FIGS. 2A and 2B are examples of a user interface for displaying audio content as bounded regions. The user interface illustrated in FIGS. 2A and 2B have multiple portions including a portion to display video content, an audio pane 120, a view pane 125, a beats pane 130. Additional or fewer panes can be displayed in the user interface, e.g., in response to user input. Also, the panes can be located anywhere in the user interface. Further, two panes may share a common edge. Alternatively, each pane may be separated by a distance from another pane or one pane may overlap another pane. Furthermore, the positions of any pane in the user interface can be altered by user input.

FIG. 2A is an example of a default state of the user interface in which the audio content has not yet been transferred to the beats pane 130. In the example user interface illustrated in FIG. 2A, the audio content, i.e., multiple audio files, are represented in the audio pane 120 in respective bounded regions titled “Audio 1,” “Audio 2,” and so on. In alternative implementations, each audio file can be displayed in the audio pane 120 as corresponding audio thumbnails. The audio files can be stored in a computer-readable medium, e.g., a hard disk, a flash storage device, and the like, that is operatively coupled to the computer 115 via wired or wireless means. In some implementations, when the computer 115 launches the software application, the computer 115 can automatically search for audio files and display the audio files in the audio pane. Similarly, the computer 115 can automatically search for video content, i.e., multiple video clips, that are stored on a computer-readable medium, e.g., a hard disk, a USB device, a CD-ROM, and the like, and display the video clips across one or more thumbnails 130. Alternatively, the user can select one or more audio files and one or more video files for display in the user interface.

When a user wishes to upload an audio file into the beats pane 130, the user can select a representation of the audio file, e.g., the bounded region in which “Audio 1” is displayed, in the audio pane 120 and transfer the bounded region to the beats pane 130. To do so, the user can select the bounded region in the audio pane 120 using the pointer 150. In response to the user selecting an audio file, the computer 115 can display a rectangular bounded region 205, as illustrated in FIG. 2B. The computer 115 ties the rectangular bounded region 205 to the pointer 150 such that the bounded region 205 moves wherever the pointer 150 moves at least as long as the selection of the input device continues. Using the input devices 112, the user places the bounded region 205 in the beats pane 130.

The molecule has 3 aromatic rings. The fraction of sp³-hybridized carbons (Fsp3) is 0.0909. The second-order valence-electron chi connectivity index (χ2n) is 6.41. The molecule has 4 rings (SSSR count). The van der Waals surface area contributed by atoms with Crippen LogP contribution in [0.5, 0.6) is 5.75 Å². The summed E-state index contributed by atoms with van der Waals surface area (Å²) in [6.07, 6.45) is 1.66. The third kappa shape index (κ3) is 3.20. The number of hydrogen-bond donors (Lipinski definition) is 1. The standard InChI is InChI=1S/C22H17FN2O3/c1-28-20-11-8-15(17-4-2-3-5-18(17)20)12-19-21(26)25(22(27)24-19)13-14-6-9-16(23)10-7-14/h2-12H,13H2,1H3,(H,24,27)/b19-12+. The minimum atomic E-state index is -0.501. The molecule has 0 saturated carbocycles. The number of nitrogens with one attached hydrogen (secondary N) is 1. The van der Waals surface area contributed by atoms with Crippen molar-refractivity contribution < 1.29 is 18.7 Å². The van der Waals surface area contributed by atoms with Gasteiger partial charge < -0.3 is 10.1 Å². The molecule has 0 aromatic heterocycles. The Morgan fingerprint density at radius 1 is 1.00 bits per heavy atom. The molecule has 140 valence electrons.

For example, the user controls the pointer 150 using a mouse. The user positions the pointer 150 on the representation of an audio file of choice in the audio pane 120 and clicks the mouse to select the audio file. The computer 115 detects this selection of the audio file and displays the bounded region 205. With the mouse button depressed, the user moves the bounded region 205 over the beats pane 130 and releases the mouse. Alternatively, the user can position the pointer 150 over the audio file and double-click the audio file. The computer 115 detects this selection and transfers the selected audio file to the beats pane 130. The computer 115 provides the audio file to the beats detection system that identifies the beats in the audio file and provides the beats to the computer 115.

FIG. 3 is an example of a beat detection system 305 operatively coupled to the beat-based audio-video synchronization system 100. The beat detection system 305 is configured to receive an audio file, e.g., the selected audio content, from the computer 115, and extract the beats in the audio content. The beat detection system 305 can employ several known techniques for beat detection, e.g., the technique described in the publication titled “Automatic extraction of tempo and beat from expressive performances,” J. New Music Rsrch., 2001, 30, 39-58.

In some implementations, the computer 115 provides a selected digital audio content including audio frames to the beat detection system 305. The beat detection system 305 determines information about the beats in the audio content, e.g., a number of beats, a beat level, and the like, and provides the identified information to the computer 115. To identify beats, the beat detection system 305 can identify audio frames in the audio content where beats occur. Such audio frames are called beat audio frames. Upon receiving information about the beats from the beat detection system 305, the computer 115 displays the beat regions 135, representing beats in the selected audio file, in the beats pane 130, as illustrated in FIG. 4.